Obituary of Fritz Gloede

On October 2, 2015 Fritz Gloede died. He had been researcher at AFAS and ITAS from 1981 to 2012.
Fritz Gloede

Fritz Gloede, born on March 7, 1947 joined the Department of Applied Systems Analysis (AFAS) in 1981. At AFAS, which in 1995 became ITAS (Institute of Technology Assessment and Systems Analysis) he worked as senior researcher until he retired in 2012. His research was very important in profiling AFAS / ITAS as a central place of theory and practice of technology assessment in Germany, and he was renowned as a valiant sociologist in the public debate on TA.

He was a keen observer and commentator of the development of technology assessment in Germany. As a critic, he was well versed in style, and often provocative. Nevertheless, in concrete projects, he was a meticulous empirically working sociologist. At the Institute, among the colleagues, he was appreciated as an inspiring and savvy interlocutor.

Theoretical work in the field of TA was one of his great strengths. Comparison and critique of TA concepts, e.g. the concept of consequences ("Folgenbegriff"), participation and participatory TA, early warning, and democratic technology policy, were some of his central themes. The consistency and clear diction of his theoretical work still deserves great respect. His theoretical premises were social conflicts and contestation. This basic assumption made him immune and indignant against attempts to confuse TA with acceptance research, innovation management or simple consensus building exercises.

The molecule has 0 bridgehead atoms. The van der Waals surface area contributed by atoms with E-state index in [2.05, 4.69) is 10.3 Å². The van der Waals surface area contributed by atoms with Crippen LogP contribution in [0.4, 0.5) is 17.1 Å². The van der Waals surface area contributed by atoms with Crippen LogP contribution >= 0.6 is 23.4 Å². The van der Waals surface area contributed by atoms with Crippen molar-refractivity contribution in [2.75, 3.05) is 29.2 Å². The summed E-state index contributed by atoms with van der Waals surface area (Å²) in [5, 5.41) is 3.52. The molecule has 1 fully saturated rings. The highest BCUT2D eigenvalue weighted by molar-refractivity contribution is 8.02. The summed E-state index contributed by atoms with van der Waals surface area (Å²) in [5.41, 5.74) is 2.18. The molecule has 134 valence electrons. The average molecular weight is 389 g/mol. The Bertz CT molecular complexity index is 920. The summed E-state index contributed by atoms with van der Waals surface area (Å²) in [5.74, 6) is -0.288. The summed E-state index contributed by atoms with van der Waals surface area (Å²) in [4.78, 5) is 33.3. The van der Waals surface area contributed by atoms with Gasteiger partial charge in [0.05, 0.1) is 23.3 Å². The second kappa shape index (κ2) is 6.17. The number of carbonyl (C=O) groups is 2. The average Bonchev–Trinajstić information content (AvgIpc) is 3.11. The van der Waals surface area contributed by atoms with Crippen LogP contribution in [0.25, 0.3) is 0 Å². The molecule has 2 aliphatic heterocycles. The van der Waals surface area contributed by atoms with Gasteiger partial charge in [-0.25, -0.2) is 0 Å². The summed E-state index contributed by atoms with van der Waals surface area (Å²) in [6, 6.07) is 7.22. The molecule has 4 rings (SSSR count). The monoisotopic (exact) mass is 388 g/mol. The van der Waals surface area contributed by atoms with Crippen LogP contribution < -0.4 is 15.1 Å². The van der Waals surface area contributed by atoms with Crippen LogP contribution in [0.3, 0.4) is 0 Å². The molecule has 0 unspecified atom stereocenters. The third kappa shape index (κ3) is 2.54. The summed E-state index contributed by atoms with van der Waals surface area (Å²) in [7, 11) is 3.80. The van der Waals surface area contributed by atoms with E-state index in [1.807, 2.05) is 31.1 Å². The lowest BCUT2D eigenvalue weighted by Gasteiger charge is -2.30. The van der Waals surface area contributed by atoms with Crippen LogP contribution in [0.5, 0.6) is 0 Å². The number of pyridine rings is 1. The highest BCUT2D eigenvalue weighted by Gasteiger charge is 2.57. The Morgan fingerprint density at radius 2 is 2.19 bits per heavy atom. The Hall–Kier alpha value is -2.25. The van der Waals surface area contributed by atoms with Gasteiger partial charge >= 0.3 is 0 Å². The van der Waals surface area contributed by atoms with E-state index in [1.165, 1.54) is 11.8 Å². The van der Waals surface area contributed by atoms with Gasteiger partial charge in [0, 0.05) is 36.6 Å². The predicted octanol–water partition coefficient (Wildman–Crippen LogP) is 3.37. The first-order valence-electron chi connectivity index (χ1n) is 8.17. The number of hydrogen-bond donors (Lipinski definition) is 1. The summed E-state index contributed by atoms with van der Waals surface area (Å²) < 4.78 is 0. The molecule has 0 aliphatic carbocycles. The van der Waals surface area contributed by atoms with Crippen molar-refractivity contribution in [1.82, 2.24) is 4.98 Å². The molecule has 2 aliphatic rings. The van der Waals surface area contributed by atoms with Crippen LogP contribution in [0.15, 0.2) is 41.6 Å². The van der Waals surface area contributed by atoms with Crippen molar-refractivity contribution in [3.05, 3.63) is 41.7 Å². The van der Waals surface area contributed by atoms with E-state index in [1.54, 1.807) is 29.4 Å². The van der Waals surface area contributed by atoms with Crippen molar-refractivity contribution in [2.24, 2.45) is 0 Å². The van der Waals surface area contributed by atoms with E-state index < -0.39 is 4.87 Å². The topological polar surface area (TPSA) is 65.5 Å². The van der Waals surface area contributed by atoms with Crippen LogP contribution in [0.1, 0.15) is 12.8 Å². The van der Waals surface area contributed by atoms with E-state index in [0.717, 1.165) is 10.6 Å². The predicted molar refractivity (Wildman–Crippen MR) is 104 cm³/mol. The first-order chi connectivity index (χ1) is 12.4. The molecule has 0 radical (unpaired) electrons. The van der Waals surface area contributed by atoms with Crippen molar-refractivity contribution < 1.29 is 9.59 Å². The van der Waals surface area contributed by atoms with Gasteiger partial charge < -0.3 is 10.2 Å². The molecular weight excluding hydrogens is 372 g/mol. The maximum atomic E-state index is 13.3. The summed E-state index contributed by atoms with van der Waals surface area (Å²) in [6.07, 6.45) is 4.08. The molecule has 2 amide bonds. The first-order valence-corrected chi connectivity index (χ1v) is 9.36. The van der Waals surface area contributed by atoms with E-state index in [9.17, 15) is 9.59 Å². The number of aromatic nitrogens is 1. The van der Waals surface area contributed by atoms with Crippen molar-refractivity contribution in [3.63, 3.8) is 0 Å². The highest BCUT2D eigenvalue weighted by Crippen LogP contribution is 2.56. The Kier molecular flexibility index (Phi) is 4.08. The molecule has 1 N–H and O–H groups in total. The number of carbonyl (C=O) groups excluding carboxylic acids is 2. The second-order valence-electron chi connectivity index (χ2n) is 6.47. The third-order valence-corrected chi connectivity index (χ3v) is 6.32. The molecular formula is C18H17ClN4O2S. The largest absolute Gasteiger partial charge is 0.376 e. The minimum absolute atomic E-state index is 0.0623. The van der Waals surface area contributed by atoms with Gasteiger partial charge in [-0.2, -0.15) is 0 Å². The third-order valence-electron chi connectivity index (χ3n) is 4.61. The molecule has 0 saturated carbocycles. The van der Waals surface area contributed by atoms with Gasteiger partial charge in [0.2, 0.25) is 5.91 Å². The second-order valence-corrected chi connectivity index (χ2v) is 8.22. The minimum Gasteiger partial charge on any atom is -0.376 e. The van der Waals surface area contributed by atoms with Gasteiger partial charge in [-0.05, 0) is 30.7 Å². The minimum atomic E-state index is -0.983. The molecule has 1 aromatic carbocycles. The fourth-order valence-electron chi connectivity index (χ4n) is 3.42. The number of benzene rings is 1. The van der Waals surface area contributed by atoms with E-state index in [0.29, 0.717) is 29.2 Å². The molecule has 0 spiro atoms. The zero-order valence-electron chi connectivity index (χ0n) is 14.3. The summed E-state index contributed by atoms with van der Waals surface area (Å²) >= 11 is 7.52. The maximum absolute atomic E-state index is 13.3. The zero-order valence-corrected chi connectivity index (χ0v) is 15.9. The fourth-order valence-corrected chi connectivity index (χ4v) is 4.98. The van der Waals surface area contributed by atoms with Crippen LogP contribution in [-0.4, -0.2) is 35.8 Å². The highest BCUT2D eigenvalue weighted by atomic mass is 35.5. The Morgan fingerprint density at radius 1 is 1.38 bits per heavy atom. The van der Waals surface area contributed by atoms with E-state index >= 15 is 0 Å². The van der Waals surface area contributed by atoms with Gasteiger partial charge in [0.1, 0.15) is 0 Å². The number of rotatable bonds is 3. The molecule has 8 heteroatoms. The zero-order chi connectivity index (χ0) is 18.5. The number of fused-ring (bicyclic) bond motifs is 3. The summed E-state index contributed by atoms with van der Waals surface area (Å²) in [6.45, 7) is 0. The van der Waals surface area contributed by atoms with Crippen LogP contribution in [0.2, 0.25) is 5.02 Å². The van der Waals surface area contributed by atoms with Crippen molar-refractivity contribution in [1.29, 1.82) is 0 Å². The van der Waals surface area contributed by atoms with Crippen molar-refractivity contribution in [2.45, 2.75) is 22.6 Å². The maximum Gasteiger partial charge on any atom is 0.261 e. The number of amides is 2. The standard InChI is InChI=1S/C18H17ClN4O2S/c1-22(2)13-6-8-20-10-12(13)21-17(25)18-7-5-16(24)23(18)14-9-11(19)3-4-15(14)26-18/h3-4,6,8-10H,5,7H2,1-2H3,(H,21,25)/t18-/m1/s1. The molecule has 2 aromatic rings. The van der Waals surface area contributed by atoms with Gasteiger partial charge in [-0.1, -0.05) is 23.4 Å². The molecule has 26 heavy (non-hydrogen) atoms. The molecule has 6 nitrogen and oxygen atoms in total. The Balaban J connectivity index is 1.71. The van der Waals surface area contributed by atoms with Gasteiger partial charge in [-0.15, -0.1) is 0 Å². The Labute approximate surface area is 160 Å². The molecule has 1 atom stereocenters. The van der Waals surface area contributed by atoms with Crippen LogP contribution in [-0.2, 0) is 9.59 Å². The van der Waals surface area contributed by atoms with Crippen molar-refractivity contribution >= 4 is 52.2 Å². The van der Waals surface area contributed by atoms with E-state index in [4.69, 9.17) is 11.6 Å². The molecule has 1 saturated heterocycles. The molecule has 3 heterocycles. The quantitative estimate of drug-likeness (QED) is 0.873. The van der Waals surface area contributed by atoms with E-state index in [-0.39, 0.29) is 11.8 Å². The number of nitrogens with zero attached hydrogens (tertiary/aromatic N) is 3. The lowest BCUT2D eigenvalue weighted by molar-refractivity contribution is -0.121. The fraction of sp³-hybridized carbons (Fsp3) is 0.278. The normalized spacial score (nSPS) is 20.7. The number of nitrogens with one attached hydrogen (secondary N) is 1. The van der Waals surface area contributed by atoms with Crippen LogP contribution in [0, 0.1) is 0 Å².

Those who knew Fritz Gloede personally know that his spectrum of interests was much broader than merely TA. He not only had profound political knowledge, but was well versed in many fields, ranging from the early civilizations to Tolkien and further to the most advanced computer games.

We, the employees of the Institute, who knew him, mourn Fritz Gloede and will keep him in grateful remembrance.

The urn burial will take place on Tuesday, December 1 at 2 pm in the main cemetery of Frankfurt am Main. (30.11.2015)